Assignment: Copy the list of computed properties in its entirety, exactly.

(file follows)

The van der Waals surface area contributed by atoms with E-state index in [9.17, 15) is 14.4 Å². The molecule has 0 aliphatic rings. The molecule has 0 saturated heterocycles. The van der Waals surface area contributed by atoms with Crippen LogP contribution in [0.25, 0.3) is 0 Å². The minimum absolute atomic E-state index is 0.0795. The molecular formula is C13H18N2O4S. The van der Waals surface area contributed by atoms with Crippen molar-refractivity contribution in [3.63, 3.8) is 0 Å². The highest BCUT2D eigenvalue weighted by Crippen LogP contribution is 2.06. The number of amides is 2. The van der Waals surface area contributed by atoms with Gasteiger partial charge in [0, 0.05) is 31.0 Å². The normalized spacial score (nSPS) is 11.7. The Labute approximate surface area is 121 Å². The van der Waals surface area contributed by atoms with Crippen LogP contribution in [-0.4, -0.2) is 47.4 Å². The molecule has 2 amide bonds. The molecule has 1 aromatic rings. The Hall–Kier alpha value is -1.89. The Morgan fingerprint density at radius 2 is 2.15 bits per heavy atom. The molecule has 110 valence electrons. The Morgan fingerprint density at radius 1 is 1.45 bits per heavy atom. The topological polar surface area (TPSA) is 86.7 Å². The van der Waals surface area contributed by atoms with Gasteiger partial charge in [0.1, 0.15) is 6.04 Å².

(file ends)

The van der Waals surface area contributed by atoms with E-state index in [9.17, 15) is 14.4 Å². The molecule has 0 aliphatic rings. The molecule has 0 saturated heterocycles. The van der Waals surface area contributed by atoms with Crippen LogP contribution in [0.25, 0.3) is 0 Å². The minimum absolute atomic E-state index is 0.0795. The molecular formula is C13H18N2O4S. The van der Waals surface area contributed by atoms with Crippen molar-refractivity contribution in [3.63, 3.8) is 0 Å². The highest BCUT2D eigenvalue weighted by Crippen LogP contribution is 2.06. The number of amides is 2. The van der Waals surface area contributed by atoms with Gasteiger partial charge in [0, 0.05) is 31.0 Å². The normalized spacial score (nSPS) is 11.7. The Labute approximate surface area is 121 Å². The van der Waals surface area contributed by atoms with Crippen LogP contribution in [-0.4, -0.2) is 47.4 Å². The molecule has 2 amide bonds. The molecule has 1 aromatic rings. The Hall–Kier alpha value is -1.89. The Morgan fingerprint density at radius 2 is 2.15 bits per heavy atom. The molecule has 110 valence electrons. The Morgan fingerprint density at radius 1 is 1.45 bits per heavy atom. The topological polar surface area (TPSA) is 86.7 Å². The van der Waals surface area contributed by atoms with Gasteiger partial charge in [0.1, 0.15) is 6.04 Å².